The second question is whether egalitarian technology necessarilly must be free. For example, Google Sketchup is in many ways epitomously egalitarian. It is a CAD program that is only truely useful to a hobbyist. Non-free but egalitarian technology is quite a dificult question. There are cases of hobby scale CAD software written by individuals or small companies which are released under a proprietary licence. The authors do not give away their software for free because they need to earn money so that they can live. In some ways, this arangement is super-egalitarian because it gives the authors of the software the ability to make a living without having to sell their time to major corporations, while at the same time empowering individuals with CAD software which they may use in an egalitarian way. In the case of Google Sketchup, the distribution model is non-egalitarian. However, I don't think that there is a strong reason not to use the software. There is a strong reason not to improve Google Sketchup, by writing plugins for it, however. By writing plugins for Google Sketchup, especially free ones, you help Google improve their software and you get little in return.

In the middle ages, many lords allowed their peasants to improve their houses. This did not mean that the peasants owned the land upon which their houses stood, but they were allowed to improve their houses. At first, this was an anti-egalitarian system, in which the lords prospered by the labor of the peasants, and even more so, when the land was being improved. However, over time, peasants in the villiages became more powerfull and more independent. Their houses had been improved to the extent that a small number of them were in many ways as wealthy as the lords themselves. There were various forms of revolution that then eliminated serfdom and land titles. It seems natural to assume that in some way we own the plugins that we write for Google Sketchup, and to see a natural trend towards the freeing up of and egalitarianization of the software upon which those plugins are built. However, I would warn several things. The first is that townsfolk improved their houses for hundreds of years before they were granted title to their own land. Secondly, land is much more easilly transfered than software. The title of a piece of land need only be printed out and stamped. If intelectual property were to somehow be abolished, however, that would not give us access to the sourcecode for Google Sketchup. That would merely give us access to the binary, which in the long run would not be very useful. Finally, I would question the sanity of writing plugins for Google Sketchup. Unlike land, software is not a limited resource. Given the choice, it makes far more sense to build your house upon land you own, than upon land owned by a lord. It also makes far more sense to write plugins for free software than to write plugins for proprietary software owned by a major corporation.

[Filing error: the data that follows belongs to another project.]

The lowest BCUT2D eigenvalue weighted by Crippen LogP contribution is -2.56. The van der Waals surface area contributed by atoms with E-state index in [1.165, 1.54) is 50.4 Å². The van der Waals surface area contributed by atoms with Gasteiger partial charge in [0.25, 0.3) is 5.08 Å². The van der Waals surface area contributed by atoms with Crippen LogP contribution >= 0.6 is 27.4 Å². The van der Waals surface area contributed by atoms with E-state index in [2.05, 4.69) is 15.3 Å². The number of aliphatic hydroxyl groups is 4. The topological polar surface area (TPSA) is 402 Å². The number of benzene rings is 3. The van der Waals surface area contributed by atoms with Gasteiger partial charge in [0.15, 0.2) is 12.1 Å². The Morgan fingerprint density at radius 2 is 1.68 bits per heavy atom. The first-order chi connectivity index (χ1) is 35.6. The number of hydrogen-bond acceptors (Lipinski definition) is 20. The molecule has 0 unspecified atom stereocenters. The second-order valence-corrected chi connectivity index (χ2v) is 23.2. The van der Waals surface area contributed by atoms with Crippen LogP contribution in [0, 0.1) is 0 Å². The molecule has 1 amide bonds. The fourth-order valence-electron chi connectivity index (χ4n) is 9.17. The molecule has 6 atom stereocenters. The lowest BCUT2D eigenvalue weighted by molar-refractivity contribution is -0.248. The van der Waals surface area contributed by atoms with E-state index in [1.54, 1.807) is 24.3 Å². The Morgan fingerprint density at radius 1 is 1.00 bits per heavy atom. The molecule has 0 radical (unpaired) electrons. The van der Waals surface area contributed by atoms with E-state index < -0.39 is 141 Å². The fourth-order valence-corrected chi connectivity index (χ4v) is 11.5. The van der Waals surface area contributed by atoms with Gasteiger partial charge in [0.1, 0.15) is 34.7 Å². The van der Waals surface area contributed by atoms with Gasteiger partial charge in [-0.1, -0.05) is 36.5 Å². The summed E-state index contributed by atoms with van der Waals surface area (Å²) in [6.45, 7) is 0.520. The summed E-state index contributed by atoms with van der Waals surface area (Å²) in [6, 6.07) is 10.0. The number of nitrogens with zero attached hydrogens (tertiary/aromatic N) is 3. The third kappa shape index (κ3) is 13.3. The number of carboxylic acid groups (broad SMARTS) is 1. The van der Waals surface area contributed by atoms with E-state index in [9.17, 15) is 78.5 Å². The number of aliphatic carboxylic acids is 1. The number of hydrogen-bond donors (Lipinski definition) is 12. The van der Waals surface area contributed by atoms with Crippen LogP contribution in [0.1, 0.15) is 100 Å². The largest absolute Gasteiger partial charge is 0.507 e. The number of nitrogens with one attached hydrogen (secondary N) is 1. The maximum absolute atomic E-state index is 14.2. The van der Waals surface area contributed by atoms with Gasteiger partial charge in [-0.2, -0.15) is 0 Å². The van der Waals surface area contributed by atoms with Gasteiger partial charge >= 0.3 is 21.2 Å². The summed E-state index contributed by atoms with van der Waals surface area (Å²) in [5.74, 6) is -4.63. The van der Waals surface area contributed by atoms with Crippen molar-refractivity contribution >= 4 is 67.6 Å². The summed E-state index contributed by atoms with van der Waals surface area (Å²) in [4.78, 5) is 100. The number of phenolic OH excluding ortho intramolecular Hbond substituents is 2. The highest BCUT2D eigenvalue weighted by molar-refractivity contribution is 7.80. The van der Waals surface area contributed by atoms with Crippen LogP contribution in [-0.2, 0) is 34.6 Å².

Further reading

Wealth Without Money by Adrian Bowyer

~ ~ ~ ~

Written on 20-21.10.2015